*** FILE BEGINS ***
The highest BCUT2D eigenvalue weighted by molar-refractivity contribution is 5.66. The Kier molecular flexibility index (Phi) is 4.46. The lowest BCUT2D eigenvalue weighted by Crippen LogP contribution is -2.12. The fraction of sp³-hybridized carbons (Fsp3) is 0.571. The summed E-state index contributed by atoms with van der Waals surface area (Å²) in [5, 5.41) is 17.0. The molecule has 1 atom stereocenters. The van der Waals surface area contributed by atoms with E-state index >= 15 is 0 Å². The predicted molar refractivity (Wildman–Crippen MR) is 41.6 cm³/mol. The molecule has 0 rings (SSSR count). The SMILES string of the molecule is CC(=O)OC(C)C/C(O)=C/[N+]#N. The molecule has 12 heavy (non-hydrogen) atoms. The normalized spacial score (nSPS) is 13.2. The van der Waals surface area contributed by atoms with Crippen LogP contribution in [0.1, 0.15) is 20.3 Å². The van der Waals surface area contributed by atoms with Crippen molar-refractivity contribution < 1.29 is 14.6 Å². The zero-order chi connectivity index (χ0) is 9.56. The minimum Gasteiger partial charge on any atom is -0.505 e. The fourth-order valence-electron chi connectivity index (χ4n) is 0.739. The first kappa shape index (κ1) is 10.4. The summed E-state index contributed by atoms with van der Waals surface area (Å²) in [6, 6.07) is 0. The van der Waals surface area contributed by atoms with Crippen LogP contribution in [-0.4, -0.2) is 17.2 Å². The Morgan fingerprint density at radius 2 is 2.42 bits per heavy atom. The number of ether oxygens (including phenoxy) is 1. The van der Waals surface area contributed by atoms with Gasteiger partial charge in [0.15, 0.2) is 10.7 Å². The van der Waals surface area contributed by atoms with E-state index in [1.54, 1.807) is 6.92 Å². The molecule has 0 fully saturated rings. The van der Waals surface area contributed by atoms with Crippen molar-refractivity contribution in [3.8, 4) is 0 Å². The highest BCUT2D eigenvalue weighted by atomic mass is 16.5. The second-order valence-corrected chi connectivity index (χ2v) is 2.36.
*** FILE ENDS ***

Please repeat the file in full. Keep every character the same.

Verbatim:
The highest BCUT2D eigenvalue weighted by molar-refractivity contribution is 5.66. The Kier molecular flexibility index (Phi) is 4.46. The lowest BCUT2D eigenvalue weighted by Crippen LogP contribution is -2.12. The fraction of sp³-hybridized carbons (Fsp3) is 0.571. The summed E-state index contributed by atoms with van der Waals surface area (Å²) in [5, 5.41) is 17.0. The molecule has 1 atom stereocenters. The van der Waals surface area contributed by atoms with E-state index >= 15 is 0 Å². The predicted molar refractivity (Wildman–Crippen MR) is 41.6 cm³/mol. The molecule has 0 rings (SSSR count). The SMILES string of the molecule is CC(=O)OC(C)C/C(O)=C/[N+]#N. The molecule has 12 heavy (non-hydrogen) atoms. The normalized spacial score (nSPS) is 13.2. The van der Waals surface area contributed by atoms with Crippen LogP contribution in [0.1, 0.15) is 20.3 Å². The van der Waals surface area contributed by atoms with Crippen molar-refractivity contribution < 1.29 is 14.6 Å². The zero-order chi connectivity index (χ0) is 9.56. The minimum Gasteiger partial charge on any atom is -0.505 e. The fourth-order valence-electron chi connectivity index (χ4n) is 0.739. The first kappa shape index (κ1) is 10.4. The summed E-state index contributed by atoms with van der Waals surface area (Å²) in [6, 6.07) is 0. The van der Waals surface area contributed by atoms with Crippen LogP contribution in [-0.4, -0.2) is 17.2 Å². The Morgan fingerprint density at radius 2 is 2.42 bits per heavy atom. The number of ether oxygens (including phenoxy) is 1. The van der Waals surface area contributed by atoms with Gasteiger partial charge in [0.15, 0.2) is 10.7 Å². The van der Waals surface area contributed by atoms with E-state index in [1.54, 1.807) is 6.92 Å². The molecule has 0 fully saturated rings. The van der Waals surface area contributed by atoms with Crippen molar-refractivity contribution in [3.8, 4) is 0 Å². The highest BCUT2D eigenvalue weighted by atomic mass is 16.5. The second-order valence-corrected chi connectivity index (χ2v) is 2.36.